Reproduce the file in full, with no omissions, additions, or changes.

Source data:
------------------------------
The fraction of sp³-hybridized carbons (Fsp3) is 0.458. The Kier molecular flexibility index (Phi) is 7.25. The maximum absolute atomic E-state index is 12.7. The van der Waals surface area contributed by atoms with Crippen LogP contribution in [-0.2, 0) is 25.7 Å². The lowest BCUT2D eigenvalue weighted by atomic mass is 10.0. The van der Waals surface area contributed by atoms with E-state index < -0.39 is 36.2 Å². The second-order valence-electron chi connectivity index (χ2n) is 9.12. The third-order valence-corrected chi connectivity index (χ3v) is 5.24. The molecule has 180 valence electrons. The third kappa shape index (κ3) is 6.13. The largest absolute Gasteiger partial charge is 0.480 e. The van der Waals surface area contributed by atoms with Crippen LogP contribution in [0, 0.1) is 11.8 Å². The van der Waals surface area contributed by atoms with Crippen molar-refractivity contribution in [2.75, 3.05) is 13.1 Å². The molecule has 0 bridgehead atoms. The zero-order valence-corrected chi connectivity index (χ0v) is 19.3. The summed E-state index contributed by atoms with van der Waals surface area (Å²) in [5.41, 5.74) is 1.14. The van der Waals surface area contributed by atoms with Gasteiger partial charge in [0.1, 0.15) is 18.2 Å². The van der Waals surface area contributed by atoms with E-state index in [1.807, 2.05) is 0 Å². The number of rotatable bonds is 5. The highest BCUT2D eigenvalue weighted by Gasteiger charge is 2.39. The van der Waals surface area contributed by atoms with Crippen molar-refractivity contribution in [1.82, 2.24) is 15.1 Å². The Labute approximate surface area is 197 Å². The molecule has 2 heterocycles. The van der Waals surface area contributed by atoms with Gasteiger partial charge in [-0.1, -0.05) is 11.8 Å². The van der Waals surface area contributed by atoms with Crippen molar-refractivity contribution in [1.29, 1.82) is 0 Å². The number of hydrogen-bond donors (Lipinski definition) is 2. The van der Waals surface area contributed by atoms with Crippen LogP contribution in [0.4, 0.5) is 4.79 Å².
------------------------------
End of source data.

The fraction of sp³-hybridized carbons (Fsp3) is 0.458. The Kier molecular flexibility index (Phi) is 7.25. The maximum absolute atomic E-state index is 12.7. The van der Waals surface area contributed by atoms with Crippen LogP contribution in [-0.2, 0) is 25.7 Å². The lowest BCUT2D eigenvalue weighted by atomic mass is 10.0. The van der Waals surface area contributed by atoms with E-state index < -0.39 is 36.2 Å². The second-order valence-electron chi connectivity index (χ2n) is 9.12. The third-order valence-corrected chi connectivity index (χ3v) is 5.24. The molecule has 180 valence electrons. The third kappa shape index (κ3) is 6.13. The largest absolute Gasteiger partial charge is 0.480 e. The van der Waals surface area contributed by atoms with Crippen LogP contribution in [0, 0.1) is 11.8 Å². The van der Waals surface area contributed by atoms with Crippen molar-refractivity contribution in [2.75, 3.05) is 13.1 Å². The molecule has 0 bridgehead atoms. The zero-order valence-corrected chi connectivity index (χ0v) is 19.3. The summed E-state index contributed by atoms with van der Waals surface area (Å²) in [5.41, 5.74) is 1.14. The van der Waals surface area contributed by atoms with Gasteiger partial charge in [0.1, 0.15) is 18.2 Å². The van der Waals surface area contributed by atoms with E-state index in [1.807, 2.05) is 0 Å². The number of rotatable bonds is 5. The highest BCUT2D eigenvalue weighted by Gasteiger charge is 2.39. The van der Waals surface area contributed by atoms with Crippen molar-refractivity contribution in [1.82, 2.24) is 15.1 Å². The Labute approximate surface area is 197 Å². The molecule has 2 heterocycles. The van der Waals surface area contributed by atoms with Gasteiger partial charge in [-0.1, -0.05) is 11.8 Å². The van der Waals surface area contributed by atoms with Crippen molar-refractivity contribution in [1.29, 1.82) is 0 Å². The number of hydrogen-bond donors (Lipinski definition) is 2. The van der Waals surface area contributed by atoms with Crippen LogP contribution in [0.4, 0.5) is 4.79 Å².